Hacker News new | past | comments | ask | show | jobs | submit login

That is amazing.

I really wouldn't have expected this to work but once you read about it.... of course it would.

This is one of those things that while there maybe wasn't a 'problem' shows how knowing a few things critical, you can really solve problems / come up with solutions that nobody would have ever thought of (well I wouldn't have...).




>I really wouldn't have expected this to work but once you read about it.... of course it would.

It's a fun DIY project and you can get it almost working. I suspect edge cases (stemming from different lighting conditions and imperfect finger detection) would render this method unworkable in general.


The “Filter for skin colors” step would probably need to be fixed. That’s the kind of kludge that pops up all the time in demo programs but doesn’t generalize very well.


That one's a minefield with lots of issues that _still_ aren't worked out in shipping products: https://www.mic.com/articles/124899/the-reason-this-racist-s...


Right - for example, which skin colors?


This could be worked into the calibration phase pretty easily, I think.



Not to mention the constant image processing going on in the background. I wonder how it'd affect battery life / fan noise.


I wonder if this has ever been tentatively tested by the laptop makers, perhaps even by Apple. Surely thought about -- but tested?


I doubt it. An estimate for the iPad puts the cost of the touchscreen controller at 2$[1]. I'm not sure that actually includes the capacitive sensors but I doubt they add much more cost.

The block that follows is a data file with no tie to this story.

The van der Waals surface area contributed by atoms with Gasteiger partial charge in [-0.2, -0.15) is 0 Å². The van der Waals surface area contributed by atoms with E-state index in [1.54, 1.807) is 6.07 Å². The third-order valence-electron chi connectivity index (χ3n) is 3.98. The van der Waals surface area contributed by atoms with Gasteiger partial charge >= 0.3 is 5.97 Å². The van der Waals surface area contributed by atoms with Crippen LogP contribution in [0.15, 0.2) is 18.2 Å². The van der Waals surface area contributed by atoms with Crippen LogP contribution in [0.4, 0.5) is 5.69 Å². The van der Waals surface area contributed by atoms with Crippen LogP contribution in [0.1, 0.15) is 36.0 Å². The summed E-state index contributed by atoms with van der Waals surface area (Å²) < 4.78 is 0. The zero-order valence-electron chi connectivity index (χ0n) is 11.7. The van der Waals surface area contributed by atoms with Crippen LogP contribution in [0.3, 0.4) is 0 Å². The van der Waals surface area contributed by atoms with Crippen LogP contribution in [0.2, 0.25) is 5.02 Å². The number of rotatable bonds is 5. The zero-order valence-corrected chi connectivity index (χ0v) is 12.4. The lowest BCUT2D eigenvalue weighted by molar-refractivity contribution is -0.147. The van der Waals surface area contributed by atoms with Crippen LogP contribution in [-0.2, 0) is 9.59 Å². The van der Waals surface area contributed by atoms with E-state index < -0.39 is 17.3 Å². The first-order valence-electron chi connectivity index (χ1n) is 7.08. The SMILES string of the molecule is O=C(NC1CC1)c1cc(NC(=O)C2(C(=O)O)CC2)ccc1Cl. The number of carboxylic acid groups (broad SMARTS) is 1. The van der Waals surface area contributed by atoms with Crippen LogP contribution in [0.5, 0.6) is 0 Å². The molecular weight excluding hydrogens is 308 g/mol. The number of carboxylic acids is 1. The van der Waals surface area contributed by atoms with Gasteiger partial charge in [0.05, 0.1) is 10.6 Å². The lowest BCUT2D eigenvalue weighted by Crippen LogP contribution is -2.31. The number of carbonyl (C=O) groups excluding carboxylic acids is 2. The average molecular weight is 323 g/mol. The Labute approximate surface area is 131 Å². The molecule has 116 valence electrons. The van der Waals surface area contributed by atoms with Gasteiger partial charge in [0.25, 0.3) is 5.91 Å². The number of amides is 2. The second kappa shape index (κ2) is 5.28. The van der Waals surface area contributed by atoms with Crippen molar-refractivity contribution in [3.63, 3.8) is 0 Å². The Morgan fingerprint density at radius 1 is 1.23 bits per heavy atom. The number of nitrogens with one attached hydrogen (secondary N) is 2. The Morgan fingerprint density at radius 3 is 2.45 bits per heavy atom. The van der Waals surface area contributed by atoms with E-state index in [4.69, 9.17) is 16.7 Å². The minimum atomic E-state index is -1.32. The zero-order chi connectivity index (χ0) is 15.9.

[1] https://www.macobserver.com/imgs/tmo_articles/20100129ipadbo...


Even then, isn't the 'capacitive sensor' just a conductive coating on the glass?


It's a conductive coating, but applied in an intricate pattern and connected to the controller with some very delicate connectors or anisotropic conductive film.

The bonding process adds a bit more cost.


Bootstrapping a non-touch device for touch isn't really a novel idea though. There were, historically, lots of attempts, especially after the iPhone/iPad release. Here's a more recent (commercialized) one: https://air.bar/pc and here's one from 2008: https://web.archive.org/web/20080709071620/http://www.magict... ... Here's a 2012 hands-on preview of a product from Leap Motion: https://www.theverge.com/2012/6/26/3118592/leap-motion-gestu... . Here's a product using Kinect to add multi-touch functionality to a radiology viewer:https://www.gestsure.com/

It's all been done before.

Again, fun DIY project, limited commercial value.


Possibly in the past, but at this point I think everyone expects touchscreens to be multi-touch, which this can't be, not fully. (Since a higher finger can obstruct a lower one.) It's an awesome gimmick, but no one would try to sell a touch-integrated product with only single-touch now.


Use another mirror on a side, reflecting onto the top one.


There are plenty of Windows laptops with a touchscreen. In Apple's case MacOS isn't really designed for touch


No-no - I mean using the webcam and a mirror. I.e there would be a little mirror that would fold out of the screen.